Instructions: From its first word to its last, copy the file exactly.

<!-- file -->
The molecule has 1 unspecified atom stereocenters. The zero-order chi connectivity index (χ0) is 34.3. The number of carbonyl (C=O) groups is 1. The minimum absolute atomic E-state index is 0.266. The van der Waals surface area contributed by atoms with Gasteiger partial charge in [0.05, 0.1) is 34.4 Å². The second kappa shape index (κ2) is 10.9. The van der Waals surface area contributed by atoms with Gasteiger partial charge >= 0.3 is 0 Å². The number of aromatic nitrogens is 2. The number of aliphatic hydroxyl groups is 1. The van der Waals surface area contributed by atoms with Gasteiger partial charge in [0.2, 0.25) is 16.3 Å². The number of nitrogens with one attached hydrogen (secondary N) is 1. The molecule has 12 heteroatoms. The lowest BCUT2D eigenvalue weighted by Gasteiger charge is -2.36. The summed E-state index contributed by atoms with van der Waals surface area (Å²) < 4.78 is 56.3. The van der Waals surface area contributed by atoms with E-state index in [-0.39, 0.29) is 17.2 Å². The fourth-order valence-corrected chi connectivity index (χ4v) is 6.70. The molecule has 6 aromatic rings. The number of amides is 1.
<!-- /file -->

The molecule has 1 unspecified atom stereocenters. The zero-order chi connectivity index (χ0) is 34.3. The number of carbonyl (C=O) groups is 1. The minimum absolute atomic E-state index is 0.266. The van der Waals surface area contributed by atoms with Gasteiger partial charge in [0.05, 0.1) is 34.4 Å². The second kappa shape index (κ2) is 10.9. The van der Waals surface area contributed by atoms with Gasteiger partial charge >= 0.3 is 0 Å². The number of aromatic nitrogens is 2. The number of aliphatic hydroxyl groups is 1. The van der Waals surface area contributed by atoms with Gasteiger partial charge in [0.2, 0.25) is 16.3 Å². The number of nitrogens with one attached hydrogen (secondary N) is 1. The molecule has 12 heteroatoms. The lowest BCUT2D eigenvalue weighted by Gasteiger charge is -2.36. The summed E-state index contributed by atoms with van der Waals surface area (Å²) < 4.78 is 56.3. The van der Waals surface area contributed by atoms with E-state index in [-0.39, 0.29) is 17.2 Å². The fourth-order valence-corrected chi connectivity index (χ4v) is 6.70. The molecule has 6 aromatic rings. The number of amides is 1.